Bulletin 1988 V19-1
The Real Estate Commission continues to receive many complaints against real estate brokers and salesmen who have made errors in measuring the square footage of buildings and structures being sold.
Misrepresentation of the actual square footage of property, whether intentional or negligent, is a violation of the Real Estate License Law which may result in discipline by the Real Estate Commission. In addition, such misrepresentation may subject the agent to civil liability if he or she is sued by the adversely affected party.
Consider the following scenario: The owner of a single-family house tells a listing agent with ABC Realty chat his house contains 1800 square feet. Although the listing agent believes from his ''walk-through'' inspection chat the owner's representation of square footage is accurate, he does not personally measure the house and calculate the square footage himself. Rather, he simply records " 1800 square feet" on the listing form and places the listing in the local MLS.
The house is subsequently sold by a sales agent of XYZ Realty who, based on the MLS property data sheet, tells the buyer chat the house contains 1800 square feet. When the buyer moves into his house after closing, he discovers chat the house is only 1700 square feet100 square feet less than what was represented to him. The upset buyer then calls the selling agent, the listing agent, and perhaps ultimately the Real Estate Commission and his lawyer.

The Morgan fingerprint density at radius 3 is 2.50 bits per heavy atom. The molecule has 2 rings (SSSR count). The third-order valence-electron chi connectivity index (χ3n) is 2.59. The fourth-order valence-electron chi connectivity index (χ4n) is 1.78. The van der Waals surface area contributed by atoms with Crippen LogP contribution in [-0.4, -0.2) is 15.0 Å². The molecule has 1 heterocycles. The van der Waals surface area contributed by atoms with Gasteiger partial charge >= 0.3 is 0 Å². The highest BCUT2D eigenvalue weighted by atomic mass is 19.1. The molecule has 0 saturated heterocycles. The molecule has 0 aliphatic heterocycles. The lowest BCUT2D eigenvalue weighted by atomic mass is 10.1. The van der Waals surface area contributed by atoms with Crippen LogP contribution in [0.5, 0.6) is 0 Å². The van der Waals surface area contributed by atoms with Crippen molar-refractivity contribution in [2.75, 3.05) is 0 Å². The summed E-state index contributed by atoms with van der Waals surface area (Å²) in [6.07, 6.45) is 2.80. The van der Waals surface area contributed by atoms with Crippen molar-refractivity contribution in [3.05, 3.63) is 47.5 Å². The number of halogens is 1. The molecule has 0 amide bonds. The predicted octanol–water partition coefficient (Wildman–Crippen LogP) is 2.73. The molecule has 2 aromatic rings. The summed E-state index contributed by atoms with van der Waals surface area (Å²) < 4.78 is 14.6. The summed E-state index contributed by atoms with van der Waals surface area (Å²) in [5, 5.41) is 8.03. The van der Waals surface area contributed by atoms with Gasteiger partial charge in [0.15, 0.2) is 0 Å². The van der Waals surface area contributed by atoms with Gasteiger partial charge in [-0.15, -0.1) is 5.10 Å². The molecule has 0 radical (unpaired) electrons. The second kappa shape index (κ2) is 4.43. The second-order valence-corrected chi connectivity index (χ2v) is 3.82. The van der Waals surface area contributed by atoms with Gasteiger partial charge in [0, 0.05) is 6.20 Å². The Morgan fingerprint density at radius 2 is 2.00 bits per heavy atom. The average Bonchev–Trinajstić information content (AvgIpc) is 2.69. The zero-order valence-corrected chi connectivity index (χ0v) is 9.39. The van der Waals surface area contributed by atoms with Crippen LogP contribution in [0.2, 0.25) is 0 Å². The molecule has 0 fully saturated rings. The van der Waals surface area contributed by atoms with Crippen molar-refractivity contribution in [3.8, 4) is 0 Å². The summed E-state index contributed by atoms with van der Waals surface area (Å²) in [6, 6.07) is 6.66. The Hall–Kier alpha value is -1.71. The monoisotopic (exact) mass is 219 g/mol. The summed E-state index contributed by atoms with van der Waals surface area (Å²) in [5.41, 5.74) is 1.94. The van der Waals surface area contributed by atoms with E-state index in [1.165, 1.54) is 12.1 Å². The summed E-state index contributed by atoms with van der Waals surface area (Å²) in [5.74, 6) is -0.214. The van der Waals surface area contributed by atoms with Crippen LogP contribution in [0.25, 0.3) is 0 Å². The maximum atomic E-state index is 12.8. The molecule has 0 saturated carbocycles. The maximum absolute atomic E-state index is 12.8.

Here, the listing agent, by failing to verify the square footage, is guilty of making a negligent misrepresentation. His failure to verify is not excused by the fact chat he viewed the house and believed the listed information to be accurate, nor by the fact chat the discrepancy was not a particularly large one. The listing agent has a duty to either personally measure the house or use ocher reliable means to accurately determine the square footage. Reliable sources indude either up-to-date blueprints or a current appraiser's report. The property owner is not a reliable source.
The liability of the selling agent under the Real Estate License Law depends upon whether he acted reasonably in relying on the listed data. In ocher words, would a reasonably prudent agent have suspected that the square footage was incorrect and checked to verify the size of the house? If so, then the selling agent may also have been guilty of negligent misrepresentation. No conclusive determination can be made based on the brief facts provided in the above example. Although ocher factors would have to be considered, it is doubtful chat the selling agent could have reasonably been expected to detect an error of 100 square feet without actually measuring the house. Generally, the larger the discrepancy, the greater the likelihood of the selling agent being held accountable for not personally verifying the square footage.
Suppose the listing agent had measured the house and determined The square footage himself but had made a mistake, or had written down the wrong information on the property data sheet. An agent may also be guilty of
negligent misrepresentation when the agent makes a mistake in compiling or communicating information about a property. The test in this situation is whether a reasonably prudent agent would have made the mistake. If not, then the agent will be held accountable for his mistake and will be guilty of misrepresentation.
Heated living Area